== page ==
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Port Moresby
October 21, 2019
Emergency Featured News Papua New Guinea

Rural Women in PNG and Climate Challenges

Men and women in their respective social roles are differently affected by the effects of climate change.

UN reports indicate that women are more vulnerable to the effects of climate change than men—mainly as they are more dependent for their livelihood on natural resources that are threatened by climate change.

Due to Papua New Guinea’s traditional setting, women are still engaged in traditional roles as mothers and family caregivers. Men may be able to migrate for economic opportunities, but women are more likely to remain home to care for children and elderly or sick family members.

Like any other place in the world facing the harsh challenges of climate change, so do many rural areas in Papua New Guinea.

The increase of extreme weather conditions—droughts, storms, and floods—are already altering economies, economic development, and patterns of human migration, and are likely to be among the biggest global health threats.

A recent visit by EMTV Online along the Madang North Coast Highway found many coastal communities facing the challenges of sea level rise, flooding and most importantly the lack of accessibility to clean drinking and cooking water.

Botbot Village, of the north coast region of Bogia District in Madang Province, is one that lies in-between the sea and Botbot River.

Many of the villagers have migrated inland due to a king tide that washed away their village in late 2009, destroying houses, gardens and other properties. The community also were devastated by the harsh drought that struck Papua New Guinea last year in 2015, destroying many food gardens.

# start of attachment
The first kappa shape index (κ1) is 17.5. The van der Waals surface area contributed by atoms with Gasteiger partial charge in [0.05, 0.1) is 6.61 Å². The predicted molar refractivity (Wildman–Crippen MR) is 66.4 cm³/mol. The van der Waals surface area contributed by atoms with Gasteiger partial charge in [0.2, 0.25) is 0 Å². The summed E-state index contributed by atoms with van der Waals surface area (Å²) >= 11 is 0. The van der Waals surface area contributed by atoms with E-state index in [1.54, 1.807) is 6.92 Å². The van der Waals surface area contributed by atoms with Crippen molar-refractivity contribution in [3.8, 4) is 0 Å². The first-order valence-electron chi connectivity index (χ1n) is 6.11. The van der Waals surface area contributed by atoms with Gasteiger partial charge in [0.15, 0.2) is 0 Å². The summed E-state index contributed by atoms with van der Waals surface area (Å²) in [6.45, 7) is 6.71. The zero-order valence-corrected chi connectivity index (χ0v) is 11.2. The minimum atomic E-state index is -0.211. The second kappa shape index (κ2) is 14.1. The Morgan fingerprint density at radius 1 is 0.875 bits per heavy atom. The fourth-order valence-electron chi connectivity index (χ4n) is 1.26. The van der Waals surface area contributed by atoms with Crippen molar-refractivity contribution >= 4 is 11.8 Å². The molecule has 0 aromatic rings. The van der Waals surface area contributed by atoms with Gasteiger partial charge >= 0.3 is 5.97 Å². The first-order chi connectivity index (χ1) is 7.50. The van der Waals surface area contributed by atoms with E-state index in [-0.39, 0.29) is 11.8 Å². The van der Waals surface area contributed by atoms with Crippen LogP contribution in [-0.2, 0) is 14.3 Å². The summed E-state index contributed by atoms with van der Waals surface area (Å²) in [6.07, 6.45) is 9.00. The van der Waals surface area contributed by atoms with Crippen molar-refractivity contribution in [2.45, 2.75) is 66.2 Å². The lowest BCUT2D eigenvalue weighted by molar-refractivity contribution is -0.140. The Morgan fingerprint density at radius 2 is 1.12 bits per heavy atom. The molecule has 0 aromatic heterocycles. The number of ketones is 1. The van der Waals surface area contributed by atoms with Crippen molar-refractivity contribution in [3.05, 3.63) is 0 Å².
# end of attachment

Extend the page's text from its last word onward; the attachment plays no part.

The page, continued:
The locals at Botbot Village point out how the place used to be lively with houses lined up. Now, all that remain are posts that marked where houses were, with very few houses scattered here and there; and pointing further out, was where the village cemetery used to be, now submerged under the sea.

Freda Kanan, a villager who returned to the coastal village after fleeing with her husband and three children, explains that though the village is at risk of sea level rise and flooding, Freda and her family are drawn back. Freda says it is their home, even though the challenge and risks they face are quite high.

Freda explains that the only source of water is dug-out wells, though salty, it is however, the main source of water.
Rainfall is another source, but it would take a tank to capture and store it. As for the villages, all they have are simple containers, tins and dishes to use. Due to the effects of climate change, the rain pattern of the area is very unpredictable- leaving them to wait in suspense for the next rainfall.

Because of the roles and responsibilities women play in the rural communities, they feel most affected by the changing weather as their roles become more challenging.

It is largely believed that women provide clean water for their families to drink and cook, often walking long distances to find clean water, while those that have dug-out wells find the water being too salty for direct consumption.

Additionally, droughts affecting their garden yield and harvests, and with sea level rise threatening their homes, it also adds as a psychological stress.

As a mother, Freda is concerned for the wellbeing of her family and three children saying that the future of her home is uncertain and that migration to another location would be probable in the near future. But for now, home is by the seashore.

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